60 NEODYMIUM Nd (Greek: neos didymos = new twin)
A trivalent silvery white rare earth metallic element of the lanthanide series originally found in cerite, as the rose coloured oxide. Neodymium is one of the more reactive rare earth metals and quickly tarnishes in air, forming an oxide layer which spalls off exposing new metal to air. The metal should therefore be kept under light mineral oil or otherwise sealed off. Neodymium exists in two allotropic forms, with a transformation from a double hexagonal to a body-centred cubic structure at 860ºC.
While neodymium is present to the extent of 18% in misch metal (an alloy of cerium , lanthanum, praseodymium and neodymium), long known and used as a pyrophoric alloy for lighter flints, the element was not isolated in relatively pure form until 1925. It has found recent use in very powerful magnets when alloyed with other metals like iron.
It is present in the minerals monazite, (Ce,La,Nd,Th)PO4 and bastanite, which are principal sources of the rare earth metals. It is also obtained from bastnaesite, (Ce,La,etc)(CO3)F. It is also found in cerite and orthite (allanite), (Ca,Ce,Y,La,Th)2(Al,Fe)3Si3O12(OH).
Neodymium oxide, is light blue, whereas the salts are red-violet. Neodymium exhibits three valences, 2, 3 and 4. Two oxides are known, NdO and Nd2O3. Other compounds include Cs3NdF7, NdCl3 and NdI2.
By itself, neodymium colours glass delicate shades ranging from pure violet through wine-red and warm grey. Light transmitted through such glass shows unusually sharp absorption bands, and is useful in astronomical work to produce sharp bands by which other spectral lines may be calibrated. Glass containing neodymium, called neodymium glass, is used as a lasing material in place of ruby to produce coherent light. Neodymium salts are used as a colourant for enamels and ceramics. Didymium, once thought to be a new element but now known to be a mixture of neodymium and praseodymium, is used for colouring glass to make welders goggles. Neodymium is used to dope glass and yttrium aluminium garnet (YAG crystals) to make very powerful infrared lasers. The most powerful neodymium glass laser in the World generates 100 TeraWatt pulses of green or blue laser light lasting just 1 nanosecond to induce fusion in a tiny target of deuterium and tritium. The green and blue wavelengths are obtained by passing the infrared beam through an optically non-linear filter such as KDP or potassium dihydrogen phosphate which generates the second and third harmonics of the infrared beam, which lie in the green and blue parts of the spectrum.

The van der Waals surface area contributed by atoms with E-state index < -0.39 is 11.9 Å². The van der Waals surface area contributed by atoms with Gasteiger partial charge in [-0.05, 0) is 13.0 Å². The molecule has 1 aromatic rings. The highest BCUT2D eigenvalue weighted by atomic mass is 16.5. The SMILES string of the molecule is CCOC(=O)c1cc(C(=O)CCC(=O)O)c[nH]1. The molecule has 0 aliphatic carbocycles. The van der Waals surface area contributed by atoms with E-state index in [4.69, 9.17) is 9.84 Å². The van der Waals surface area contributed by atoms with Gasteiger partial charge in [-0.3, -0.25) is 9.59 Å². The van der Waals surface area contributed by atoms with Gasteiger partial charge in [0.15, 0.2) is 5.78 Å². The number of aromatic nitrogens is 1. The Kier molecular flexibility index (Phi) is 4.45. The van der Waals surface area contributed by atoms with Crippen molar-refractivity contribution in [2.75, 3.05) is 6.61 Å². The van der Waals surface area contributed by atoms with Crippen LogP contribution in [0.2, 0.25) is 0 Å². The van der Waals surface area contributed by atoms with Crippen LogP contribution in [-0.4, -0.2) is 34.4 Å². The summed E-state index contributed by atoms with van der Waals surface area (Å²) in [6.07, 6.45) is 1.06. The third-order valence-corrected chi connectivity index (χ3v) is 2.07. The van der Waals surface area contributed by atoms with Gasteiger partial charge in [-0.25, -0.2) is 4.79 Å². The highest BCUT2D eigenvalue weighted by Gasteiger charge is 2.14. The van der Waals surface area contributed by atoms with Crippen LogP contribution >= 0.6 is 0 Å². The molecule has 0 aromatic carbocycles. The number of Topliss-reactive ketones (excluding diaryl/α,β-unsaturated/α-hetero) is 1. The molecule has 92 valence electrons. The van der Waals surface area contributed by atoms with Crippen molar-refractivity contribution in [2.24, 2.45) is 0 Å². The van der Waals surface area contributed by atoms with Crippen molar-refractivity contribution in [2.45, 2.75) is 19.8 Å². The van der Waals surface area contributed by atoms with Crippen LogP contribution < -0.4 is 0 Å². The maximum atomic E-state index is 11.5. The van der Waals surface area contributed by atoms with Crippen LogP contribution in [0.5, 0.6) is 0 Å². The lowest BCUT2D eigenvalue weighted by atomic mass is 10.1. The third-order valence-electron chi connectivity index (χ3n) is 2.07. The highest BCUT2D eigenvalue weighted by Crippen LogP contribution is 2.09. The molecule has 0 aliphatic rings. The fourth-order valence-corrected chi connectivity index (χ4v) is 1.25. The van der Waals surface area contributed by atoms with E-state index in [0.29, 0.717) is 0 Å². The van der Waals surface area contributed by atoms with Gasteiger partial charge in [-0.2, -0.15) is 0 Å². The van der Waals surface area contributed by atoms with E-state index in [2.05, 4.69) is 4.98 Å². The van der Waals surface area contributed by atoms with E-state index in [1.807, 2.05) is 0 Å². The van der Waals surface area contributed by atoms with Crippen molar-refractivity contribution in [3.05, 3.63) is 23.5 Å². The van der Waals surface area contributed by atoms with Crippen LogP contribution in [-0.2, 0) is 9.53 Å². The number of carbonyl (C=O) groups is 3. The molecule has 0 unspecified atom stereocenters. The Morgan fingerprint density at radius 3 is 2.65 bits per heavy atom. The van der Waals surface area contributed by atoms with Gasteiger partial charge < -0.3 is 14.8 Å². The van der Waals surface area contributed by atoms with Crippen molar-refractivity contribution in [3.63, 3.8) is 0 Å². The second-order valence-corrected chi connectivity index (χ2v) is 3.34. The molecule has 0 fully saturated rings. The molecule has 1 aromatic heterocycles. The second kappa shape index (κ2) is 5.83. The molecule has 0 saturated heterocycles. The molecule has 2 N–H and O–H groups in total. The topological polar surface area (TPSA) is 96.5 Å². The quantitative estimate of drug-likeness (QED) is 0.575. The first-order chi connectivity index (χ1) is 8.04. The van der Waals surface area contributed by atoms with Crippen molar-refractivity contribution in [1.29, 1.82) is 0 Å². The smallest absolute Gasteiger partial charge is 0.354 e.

Neodymium has a low to moderate toxicity, and, as with other rare earths, should be handled with care.
Natural neodymium is slightly radioactive being a mixture of six stable isotopes and a high proportion (24%) of a slightly radioactive beta decaying slightly isotope, neodymium-144 which has the phenomenally long halflife of 2.1 x 10^15 years. The stable isotopes comprise 27% neodymium-142, 17% neodymium-146, 12% neodymium-143, 8% neodymium-145 ,6% each of neodymium-148 and neodymium-150. Altogether a total of 25 radioactive isotopes are known, ranging from the inverse beta decaying neodymium-127 to the beta decaying neodymium-156.
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